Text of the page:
In exploring the connection between runes and the planets, it seems that it was included as an after thought. Most of his writing about this area again focuses on cycles, mainly cycles of the Sun and Moon, also know the Great Cycle, when the two great lights re-align and repeat their patterns every 19 years. His inclusion of the outer planets, all the way out to “planet x” and he talks about another equally puzzling numerical series that somehow he relates to the runes, and days of the calendar. I think he actually spends al of 10 pages talking about the planets, before he turns back to this endless discussion of numerical sequences, and his odd alignments with runes. His treatment of the planets are of the most interest here though.
As I imagine, most of my readers are aware, the 7 classical planets are preserved in most cultures days of the week. Monday is the day of the Moon, Tuesday is the day of Mars, Wednesday is the day of Mercury, etc… In Germanic languages, many of the days are named after Germanic gods who were paralled with Greco-roman gods. Tuesday means the day of Tyr or Tiw, Wednesday is the day of Wodan/Odhinn, Thursday is the day of Thor, and Friday is the day of Freya/Frigga, with this pattern continuing with Sunday and Monday, as the words for the Sun and Moon are taken from Germanic languages, not latin. Sunna and Mani are the gods of the Sun and Moon, Sunna being the Goddess of the Sun (in contrast to the Greco-roman Helios and Apollo, who were male) and Mani, who is a God of the Moon (in contrast to Selene, Artemis and other Goddesses from southern Europe). Their name survive in Sunday (the day of Sunna) and Monday (the day of Mani. Saturday is a direct adapation of the Day of Saturn, as it seems there was no equivalent to in the Germanic gods for such a being. This is where things get odd, as the book states that Sunday is named for the Goddess Sol, whose sister is Mani, and Saturday is for Saeter, a by name of Loki. Yet, there is no evidence of this. One of the alternate names for Saturday that appears in Germanic languages is Laugardag, which means “washing day” as this was the day that people would bath, and clean. He presents this name as also a by name of Loki. This naming is different then most southern European cultures who either named it for Saturn, or adapted from the jewish practice of calling it Shabbat (which is where names like Samedi, Sabado, and the current german name Samstag, although other Germanic countries preserve the Greco-roman name in Zaterdag, which is Dutch).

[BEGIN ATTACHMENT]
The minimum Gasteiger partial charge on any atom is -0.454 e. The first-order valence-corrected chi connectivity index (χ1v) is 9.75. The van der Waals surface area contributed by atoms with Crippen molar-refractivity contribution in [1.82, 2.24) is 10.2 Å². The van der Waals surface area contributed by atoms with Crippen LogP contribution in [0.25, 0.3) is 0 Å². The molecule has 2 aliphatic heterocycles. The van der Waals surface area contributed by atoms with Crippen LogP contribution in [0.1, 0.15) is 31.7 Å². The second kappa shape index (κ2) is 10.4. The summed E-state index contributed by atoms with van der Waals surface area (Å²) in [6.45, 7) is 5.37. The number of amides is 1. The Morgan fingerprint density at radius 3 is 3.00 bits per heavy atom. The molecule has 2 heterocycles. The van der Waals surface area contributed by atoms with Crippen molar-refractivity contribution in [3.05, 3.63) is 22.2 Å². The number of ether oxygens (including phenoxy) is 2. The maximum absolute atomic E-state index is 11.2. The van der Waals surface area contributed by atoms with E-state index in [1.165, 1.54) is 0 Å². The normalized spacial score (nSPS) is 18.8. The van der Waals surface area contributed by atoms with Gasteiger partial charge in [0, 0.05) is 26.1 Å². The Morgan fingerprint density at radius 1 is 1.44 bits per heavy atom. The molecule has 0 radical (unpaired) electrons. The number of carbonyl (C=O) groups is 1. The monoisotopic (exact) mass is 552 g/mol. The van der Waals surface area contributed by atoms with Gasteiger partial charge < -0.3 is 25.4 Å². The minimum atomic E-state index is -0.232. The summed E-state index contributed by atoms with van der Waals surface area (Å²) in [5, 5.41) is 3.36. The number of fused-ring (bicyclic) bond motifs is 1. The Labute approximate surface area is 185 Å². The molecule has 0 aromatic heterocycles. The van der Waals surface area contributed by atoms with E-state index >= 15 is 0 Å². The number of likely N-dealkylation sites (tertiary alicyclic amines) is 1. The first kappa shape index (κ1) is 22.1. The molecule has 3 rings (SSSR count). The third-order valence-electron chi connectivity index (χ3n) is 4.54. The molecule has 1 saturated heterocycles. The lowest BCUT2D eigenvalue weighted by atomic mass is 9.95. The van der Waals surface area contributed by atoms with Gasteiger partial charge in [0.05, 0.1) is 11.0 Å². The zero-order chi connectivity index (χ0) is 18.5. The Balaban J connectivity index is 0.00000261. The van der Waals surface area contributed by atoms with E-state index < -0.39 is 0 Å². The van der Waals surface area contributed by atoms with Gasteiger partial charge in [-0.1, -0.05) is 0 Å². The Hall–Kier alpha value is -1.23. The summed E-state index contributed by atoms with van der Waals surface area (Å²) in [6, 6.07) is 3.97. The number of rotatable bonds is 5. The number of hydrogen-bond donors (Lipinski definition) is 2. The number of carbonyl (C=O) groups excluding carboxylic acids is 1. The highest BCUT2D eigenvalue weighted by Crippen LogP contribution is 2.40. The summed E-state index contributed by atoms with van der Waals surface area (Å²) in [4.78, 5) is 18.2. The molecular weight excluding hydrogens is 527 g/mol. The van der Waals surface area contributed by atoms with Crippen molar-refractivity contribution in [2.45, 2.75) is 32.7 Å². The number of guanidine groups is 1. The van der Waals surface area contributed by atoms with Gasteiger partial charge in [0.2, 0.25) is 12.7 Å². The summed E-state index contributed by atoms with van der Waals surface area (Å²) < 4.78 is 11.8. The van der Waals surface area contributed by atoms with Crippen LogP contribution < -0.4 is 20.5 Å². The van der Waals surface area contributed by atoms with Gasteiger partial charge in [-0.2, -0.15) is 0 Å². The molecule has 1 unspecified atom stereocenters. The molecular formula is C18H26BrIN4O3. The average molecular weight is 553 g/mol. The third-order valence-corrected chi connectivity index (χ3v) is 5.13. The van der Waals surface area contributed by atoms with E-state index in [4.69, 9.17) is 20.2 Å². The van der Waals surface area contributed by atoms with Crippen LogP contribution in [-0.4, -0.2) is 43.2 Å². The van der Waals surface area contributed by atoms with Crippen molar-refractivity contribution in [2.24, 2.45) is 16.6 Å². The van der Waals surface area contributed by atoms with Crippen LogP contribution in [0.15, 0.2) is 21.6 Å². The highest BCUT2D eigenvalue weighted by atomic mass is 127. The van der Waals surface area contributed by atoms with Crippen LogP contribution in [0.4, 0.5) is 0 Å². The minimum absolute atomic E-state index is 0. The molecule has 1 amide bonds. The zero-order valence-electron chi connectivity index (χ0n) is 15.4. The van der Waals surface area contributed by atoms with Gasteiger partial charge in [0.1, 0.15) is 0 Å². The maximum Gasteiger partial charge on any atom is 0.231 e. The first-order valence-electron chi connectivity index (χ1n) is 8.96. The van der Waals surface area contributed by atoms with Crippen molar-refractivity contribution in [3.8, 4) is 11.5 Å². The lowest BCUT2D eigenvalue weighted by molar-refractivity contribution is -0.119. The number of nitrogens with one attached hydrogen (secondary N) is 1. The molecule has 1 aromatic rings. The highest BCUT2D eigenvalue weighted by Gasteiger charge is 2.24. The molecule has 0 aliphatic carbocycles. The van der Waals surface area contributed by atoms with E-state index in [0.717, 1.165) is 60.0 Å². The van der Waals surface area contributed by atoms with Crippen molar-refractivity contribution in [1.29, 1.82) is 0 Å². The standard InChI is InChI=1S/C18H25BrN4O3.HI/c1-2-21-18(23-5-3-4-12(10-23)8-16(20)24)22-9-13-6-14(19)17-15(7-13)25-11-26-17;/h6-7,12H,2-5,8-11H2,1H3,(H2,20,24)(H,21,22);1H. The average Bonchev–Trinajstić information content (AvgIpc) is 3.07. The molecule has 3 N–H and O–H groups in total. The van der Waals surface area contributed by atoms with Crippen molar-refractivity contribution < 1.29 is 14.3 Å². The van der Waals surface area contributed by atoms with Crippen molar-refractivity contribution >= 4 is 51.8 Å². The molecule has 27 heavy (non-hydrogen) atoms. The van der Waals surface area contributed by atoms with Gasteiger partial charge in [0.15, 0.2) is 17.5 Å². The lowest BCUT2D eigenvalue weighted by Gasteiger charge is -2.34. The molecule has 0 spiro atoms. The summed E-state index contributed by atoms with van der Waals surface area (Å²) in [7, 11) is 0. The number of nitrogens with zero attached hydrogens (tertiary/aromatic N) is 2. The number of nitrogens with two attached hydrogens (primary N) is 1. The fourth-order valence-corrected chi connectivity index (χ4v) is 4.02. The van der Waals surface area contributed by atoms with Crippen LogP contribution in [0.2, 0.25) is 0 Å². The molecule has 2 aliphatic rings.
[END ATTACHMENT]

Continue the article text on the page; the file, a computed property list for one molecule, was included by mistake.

The outright invention of making an equivalent like that, and presenting it in a factual manner just really bothers me. Through all of this, there is no connection made between the runes and the planets at all, which I find to be the most curious thing, as in traditional astrology, it was the planets that were of major interest and influence, and to ignore a relationship between the planets and the runes, seem to neglect a significant aspect of what a Runic astrology would be about.
The most difficult thing again is in the creation of a runic horoscope, where the runes are aligned again with the houses, signs, and directions. Nigel Pennick’s alignment of the runes onto the 12 house dividsion seems to again create problems, as the attributions and values just don’t seem to line up correctly between the runes, the seasons, and houses. His alignment breaks from the traditional lay out of the astrological chart, placing the vernal equinox at the midheaven, and moving Aries to that location as well, so that Berkana can align with Aries, and the solstices now fall on the ascendant and descendant with Dagaz and Jera. It really seems to defy the logic of the Elder Futhark and it’s meanings, and the layout of the house chart, where aries is located in the east, with the ascendant, and the first hour, which places it with the equinox, at least in the tropical zodiac. His alignment again, is also off centered, with 3 runes occuping the space over each sign, with only one sign in full, with the two others only taking up half of the degrees of the beginning and ending of other signs. Why he does just assign two runes to each zodiac, I am not really entirely sure, as the combination of such, while maybe imperfect, would not create this inelegant attribution where things don’t line up. In most Astrology as I know it, that seems to be determining factor, is the creation of an elegant system that describes spiritual verities and helps to communicate them to earth, through stars, planets, and equal numerical division. It seems that the Runic Astrology proposed so far, is anything but those qualities.